Sunday 2 May 2010

Grow Your Own with Notcutts Garden Centre

We are all aware of Jamie Oliver's campaign to get children growing and eating more vegetables. Over the last couple of years there have been many attempts to raise children's awareness of where food comes from in order to try and help them and their parents choose healthier food options. Growing your own vegetables has proven to be one of the most popular and most successful methods of getting children involved in the food preparation process and more importantly in eating a variety of fresh vegetables they might never have tried otherwise. Growing our own fruit and vegetables has certainly encouraged our Little Garden Helpers to eat things they would not have done otherwise, so when I hear about activities taking place that encourage more people to do the same I am more than happy to pass the details on and this time it is the turn of Notcutts Garden Centre.

This summer Notcutts Garden Centre, having carried out a national survey which revealed that 61% of parents don't grow any fruit or vegetables at home with their children, are trying to get more and more parents growing their own produce as an extra curricular activity. They are calling for parents to go into their garden centres with their children and receive tips on how to grow vegetables, regardless of whether they have a garden or not. They are also offering the chance to try some new recipes they have put together which are made from the least favourite fruits and vegetables in an attempt to get children eating more if them. Recipe cards include Plum Chutney, Bubble and Squeak, Sticky Pear Pudding and Celery and Celeriac Soup. So if you are looking for something to do this wet bank holiday weekend, or over the next few weeks, why not drop into your local Notcutts and pick the brains of the garden experts in store. I know from experience that the staff at my local centre are friendly and eager to help.

And in the meantime here are some tips from Lucy Thomas (healthy eating expert and founder of Mange Tout) to get children eating more fruit and veg:

1. Children don’t like surprises either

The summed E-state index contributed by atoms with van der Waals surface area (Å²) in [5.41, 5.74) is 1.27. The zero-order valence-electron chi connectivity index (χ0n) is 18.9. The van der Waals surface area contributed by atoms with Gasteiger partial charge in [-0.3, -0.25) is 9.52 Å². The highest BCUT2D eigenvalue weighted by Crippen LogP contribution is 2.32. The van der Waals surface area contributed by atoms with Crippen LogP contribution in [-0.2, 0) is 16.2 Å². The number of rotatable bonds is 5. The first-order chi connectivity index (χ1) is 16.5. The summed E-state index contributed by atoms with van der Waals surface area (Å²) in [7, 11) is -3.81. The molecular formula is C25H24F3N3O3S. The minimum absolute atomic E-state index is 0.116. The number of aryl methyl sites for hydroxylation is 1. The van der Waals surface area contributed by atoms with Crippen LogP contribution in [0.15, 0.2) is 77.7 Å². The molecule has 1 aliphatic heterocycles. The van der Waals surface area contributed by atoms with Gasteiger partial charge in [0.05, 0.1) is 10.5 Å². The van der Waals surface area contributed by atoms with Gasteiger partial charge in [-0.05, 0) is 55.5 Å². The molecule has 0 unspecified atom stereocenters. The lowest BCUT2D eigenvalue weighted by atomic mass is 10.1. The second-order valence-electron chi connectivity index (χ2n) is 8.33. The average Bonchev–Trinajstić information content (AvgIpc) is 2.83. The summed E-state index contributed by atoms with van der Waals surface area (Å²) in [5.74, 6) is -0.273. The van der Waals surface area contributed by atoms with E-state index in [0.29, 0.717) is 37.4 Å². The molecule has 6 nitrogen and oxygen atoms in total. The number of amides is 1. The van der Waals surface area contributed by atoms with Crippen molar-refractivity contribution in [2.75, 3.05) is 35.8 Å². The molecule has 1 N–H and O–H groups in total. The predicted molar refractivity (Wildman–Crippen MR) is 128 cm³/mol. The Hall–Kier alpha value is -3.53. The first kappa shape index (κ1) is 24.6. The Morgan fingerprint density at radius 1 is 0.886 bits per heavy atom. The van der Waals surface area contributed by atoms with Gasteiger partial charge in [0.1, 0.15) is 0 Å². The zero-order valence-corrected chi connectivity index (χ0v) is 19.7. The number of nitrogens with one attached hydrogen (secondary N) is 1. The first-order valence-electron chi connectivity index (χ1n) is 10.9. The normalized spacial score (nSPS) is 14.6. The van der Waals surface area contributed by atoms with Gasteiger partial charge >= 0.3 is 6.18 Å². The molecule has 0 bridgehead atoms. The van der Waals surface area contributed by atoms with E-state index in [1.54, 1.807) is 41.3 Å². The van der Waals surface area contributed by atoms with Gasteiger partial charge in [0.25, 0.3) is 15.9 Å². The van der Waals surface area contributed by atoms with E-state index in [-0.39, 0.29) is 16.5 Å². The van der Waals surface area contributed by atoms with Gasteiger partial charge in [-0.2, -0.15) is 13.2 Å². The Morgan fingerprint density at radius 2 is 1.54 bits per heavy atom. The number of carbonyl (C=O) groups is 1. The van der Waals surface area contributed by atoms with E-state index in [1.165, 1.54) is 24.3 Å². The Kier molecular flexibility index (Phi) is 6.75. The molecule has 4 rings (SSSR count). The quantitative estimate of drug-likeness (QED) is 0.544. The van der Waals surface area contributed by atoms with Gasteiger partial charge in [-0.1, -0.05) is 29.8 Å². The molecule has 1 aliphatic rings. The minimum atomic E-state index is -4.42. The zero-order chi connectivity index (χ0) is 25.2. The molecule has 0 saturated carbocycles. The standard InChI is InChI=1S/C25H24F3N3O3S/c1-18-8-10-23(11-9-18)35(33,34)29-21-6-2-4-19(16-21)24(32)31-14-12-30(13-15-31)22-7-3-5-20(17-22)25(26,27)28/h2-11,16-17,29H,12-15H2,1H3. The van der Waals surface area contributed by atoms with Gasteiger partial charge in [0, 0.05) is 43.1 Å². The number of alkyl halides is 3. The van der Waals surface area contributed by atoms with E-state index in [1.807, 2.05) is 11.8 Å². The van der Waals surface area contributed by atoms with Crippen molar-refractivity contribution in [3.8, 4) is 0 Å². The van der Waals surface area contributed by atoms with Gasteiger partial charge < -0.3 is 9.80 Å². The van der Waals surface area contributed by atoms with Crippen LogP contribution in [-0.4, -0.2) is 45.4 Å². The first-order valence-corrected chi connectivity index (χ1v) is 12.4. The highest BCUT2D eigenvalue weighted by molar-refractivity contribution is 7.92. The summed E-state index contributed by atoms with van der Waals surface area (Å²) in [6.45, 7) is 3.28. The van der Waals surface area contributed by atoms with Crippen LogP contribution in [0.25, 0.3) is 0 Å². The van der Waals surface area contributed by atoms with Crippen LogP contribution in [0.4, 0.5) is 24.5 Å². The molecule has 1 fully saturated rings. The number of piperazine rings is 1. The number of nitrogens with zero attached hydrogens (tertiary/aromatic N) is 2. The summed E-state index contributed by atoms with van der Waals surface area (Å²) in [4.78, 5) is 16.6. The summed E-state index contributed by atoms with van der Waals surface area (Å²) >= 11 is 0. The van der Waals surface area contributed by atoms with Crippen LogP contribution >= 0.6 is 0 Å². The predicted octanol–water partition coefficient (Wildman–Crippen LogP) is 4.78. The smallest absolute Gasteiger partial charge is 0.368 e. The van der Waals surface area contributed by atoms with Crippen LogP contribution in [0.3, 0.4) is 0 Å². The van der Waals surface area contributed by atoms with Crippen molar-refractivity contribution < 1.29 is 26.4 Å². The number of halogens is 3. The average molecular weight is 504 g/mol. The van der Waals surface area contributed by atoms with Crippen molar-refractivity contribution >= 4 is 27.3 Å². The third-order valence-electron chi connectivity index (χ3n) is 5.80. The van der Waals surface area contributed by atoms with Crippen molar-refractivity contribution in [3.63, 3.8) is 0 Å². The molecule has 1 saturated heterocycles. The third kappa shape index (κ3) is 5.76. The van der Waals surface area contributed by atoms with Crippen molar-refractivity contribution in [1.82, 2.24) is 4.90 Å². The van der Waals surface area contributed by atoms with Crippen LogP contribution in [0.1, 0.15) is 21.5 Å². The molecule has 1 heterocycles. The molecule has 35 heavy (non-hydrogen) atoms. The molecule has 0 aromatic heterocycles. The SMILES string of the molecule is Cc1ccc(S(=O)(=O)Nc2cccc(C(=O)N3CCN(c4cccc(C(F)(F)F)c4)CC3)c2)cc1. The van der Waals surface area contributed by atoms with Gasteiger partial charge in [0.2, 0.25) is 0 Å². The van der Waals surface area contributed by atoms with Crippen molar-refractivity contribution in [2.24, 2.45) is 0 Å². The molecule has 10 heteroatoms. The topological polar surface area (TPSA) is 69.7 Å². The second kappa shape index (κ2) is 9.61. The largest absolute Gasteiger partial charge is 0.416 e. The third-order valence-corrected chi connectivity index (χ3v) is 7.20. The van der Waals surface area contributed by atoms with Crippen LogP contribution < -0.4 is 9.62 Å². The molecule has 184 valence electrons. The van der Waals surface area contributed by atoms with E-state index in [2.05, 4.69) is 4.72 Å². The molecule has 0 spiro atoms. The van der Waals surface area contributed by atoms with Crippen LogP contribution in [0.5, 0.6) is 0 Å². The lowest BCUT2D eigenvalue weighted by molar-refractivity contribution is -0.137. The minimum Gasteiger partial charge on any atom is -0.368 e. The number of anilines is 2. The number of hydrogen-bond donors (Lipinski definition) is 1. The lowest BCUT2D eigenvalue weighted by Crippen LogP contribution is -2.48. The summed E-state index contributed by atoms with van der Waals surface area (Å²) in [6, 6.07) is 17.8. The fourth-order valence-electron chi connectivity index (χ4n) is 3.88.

How many times have we seen an unusual looking food and decided not to try it as we were not sure what it was?  Allow your child to touch the produce in supermarkets, ask questions and point out their favourite colour. Choose something new to take home and look at.

2. Involve children in the whole process

Let them help as much as you can with preparing the food. Yes, it might get messy but this can be a small price to pay when it will help your child take away some of the uncertainly which might be associated with the particular fruit or vegetable.

3. Avoid the words ‘Eat’ and ‘Try’

The meal table is one of the only areas in a child’s life where they can assert some power or control over their parent; by refusing to do something they are being asked to do!  Use unique methods like smelling, licking, kissing food as a way around this. And yes, you must lead by example!

4. Sharing mealtimes

It is very easy to think of mealtimes as an opportunity to “get a few things done” whilst your child is pre occupied with food. However more often than not your child is far more distracted by you emptying the
dishwasher, answering the phone or hanging out the washing than being interested in what’s on their plate.

5. Your preferences

Children are great imitators, so will more often than not grow up sharing some of your likes/dislikes. Try and give your children the opportunity to try some different fruit and vegetables that don’t normally appear in your house. It may mean you have to grimace your way through a few Brussel Sprouts, but remember children will not yet know if they like them yet or not! They will only have the opportunity to enjoy them if they do not hear your negative inference in relation to them.

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